The Student News Site of Olathe West High School

Owl Post

The Student News Site of Olathe West High School

Owl Post

The Student News Site of Olathe West High School

Owl Post

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May 20, 2024

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Senior Year: How Personal Expectations Can Ruin the Time

Addison Smith
Choosing between colleges, applying for different schools, figuring out where life will take you after high school and many more are some of the things me and my fellow seniors have had to think about this year.

As a 17-year-old senior in high school, I am finally at the age I’ve always wanted to be. When I was little, I thought being a senior meant that you go out every night, party with friends, do perfect in school without having to try and that everything figures itself out. Well sometimes the real world slaps you in the face with all her might.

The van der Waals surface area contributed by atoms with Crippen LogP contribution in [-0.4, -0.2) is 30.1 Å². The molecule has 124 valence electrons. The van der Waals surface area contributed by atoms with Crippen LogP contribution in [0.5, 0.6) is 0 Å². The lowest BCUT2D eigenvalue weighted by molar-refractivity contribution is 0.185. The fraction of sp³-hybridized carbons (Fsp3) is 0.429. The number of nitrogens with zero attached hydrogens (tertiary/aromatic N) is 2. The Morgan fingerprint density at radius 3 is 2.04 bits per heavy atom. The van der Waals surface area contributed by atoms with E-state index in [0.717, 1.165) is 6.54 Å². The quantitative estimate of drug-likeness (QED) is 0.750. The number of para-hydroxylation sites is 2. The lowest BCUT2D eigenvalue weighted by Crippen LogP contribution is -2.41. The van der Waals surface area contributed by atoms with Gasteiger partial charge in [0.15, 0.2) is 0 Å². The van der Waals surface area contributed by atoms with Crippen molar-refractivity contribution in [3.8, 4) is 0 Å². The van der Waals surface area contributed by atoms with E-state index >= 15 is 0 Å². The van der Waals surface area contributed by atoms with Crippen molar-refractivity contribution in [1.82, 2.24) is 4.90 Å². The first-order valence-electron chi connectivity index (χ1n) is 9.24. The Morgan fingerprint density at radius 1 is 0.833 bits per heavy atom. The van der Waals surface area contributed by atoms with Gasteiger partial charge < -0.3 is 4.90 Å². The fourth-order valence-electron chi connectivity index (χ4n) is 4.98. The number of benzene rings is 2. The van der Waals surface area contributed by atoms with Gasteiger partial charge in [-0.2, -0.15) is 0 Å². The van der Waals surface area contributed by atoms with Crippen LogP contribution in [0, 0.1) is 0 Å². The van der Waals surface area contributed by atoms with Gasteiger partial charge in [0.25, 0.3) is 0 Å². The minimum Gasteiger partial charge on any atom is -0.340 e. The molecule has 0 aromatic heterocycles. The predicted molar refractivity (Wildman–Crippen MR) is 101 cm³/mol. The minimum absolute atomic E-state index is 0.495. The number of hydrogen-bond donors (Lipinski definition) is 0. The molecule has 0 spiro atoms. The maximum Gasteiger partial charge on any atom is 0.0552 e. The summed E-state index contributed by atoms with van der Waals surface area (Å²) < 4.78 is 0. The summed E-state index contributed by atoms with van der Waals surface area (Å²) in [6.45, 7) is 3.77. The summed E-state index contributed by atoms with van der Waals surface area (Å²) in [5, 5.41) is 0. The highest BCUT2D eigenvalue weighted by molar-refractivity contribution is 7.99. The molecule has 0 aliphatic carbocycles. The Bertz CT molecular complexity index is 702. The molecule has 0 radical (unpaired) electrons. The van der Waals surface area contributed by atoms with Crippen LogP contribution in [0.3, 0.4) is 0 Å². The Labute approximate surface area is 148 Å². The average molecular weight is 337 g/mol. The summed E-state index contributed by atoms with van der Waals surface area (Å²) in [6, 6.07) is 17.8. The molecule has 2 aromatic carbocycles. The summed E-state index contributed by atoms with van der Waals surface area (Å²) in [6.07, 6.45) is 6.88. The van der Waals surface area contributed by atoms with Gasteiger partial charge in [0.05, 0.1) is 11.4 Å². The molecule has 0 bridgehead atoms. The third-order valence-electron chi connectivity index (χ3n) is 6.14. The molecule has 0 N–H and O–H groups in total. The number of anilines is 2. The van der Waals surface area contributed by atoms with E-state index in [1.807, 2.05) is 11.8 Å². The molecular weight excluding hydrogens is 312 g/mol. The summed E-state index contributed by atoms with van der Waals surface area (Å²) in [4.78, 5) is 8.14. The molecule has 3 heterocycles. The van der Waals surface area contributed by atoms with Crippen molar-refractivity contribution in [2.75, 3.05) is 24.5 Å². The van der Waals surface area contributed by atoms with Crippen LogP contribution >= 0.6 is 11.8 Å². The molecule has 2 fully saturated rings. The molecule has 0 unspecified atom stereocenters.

My year started out like any other. I had a good schedule and I was ready to live up my last few months of high school. I acted as if it were any other year, not caring, or wanting to care, about what my new life would look like soon. I was massively struggling with the notion of making important decisions and basing those decisions on what I thought other people wanted out of me.

I think that college is one of the best and worst things to have on your plate during senior year. It gets you excited for life after high school and leaving your bubble while venturing out into new unknowns and you might get the chance to tour your dream school to see if you get “the feeling.” For me however, it went nowhere near as smoothly.

October 2022 

I started touring different universities in the fall of 2022. For my first college visit, I went to Emporia State University. The night before we left, my mom received a phone call about how the school no longer offered either of the majors I was interested in. 

For my first college visit at Emporia it didn’t feel real and it felt like things were happening very quickly. (Bryce Mallory)

The two areas of study that I want to major in for college will be Journalism and English Literature. These are what make me most in my element and however also happen to be two very uncommon fields of study, especially when trying to find them at the same school.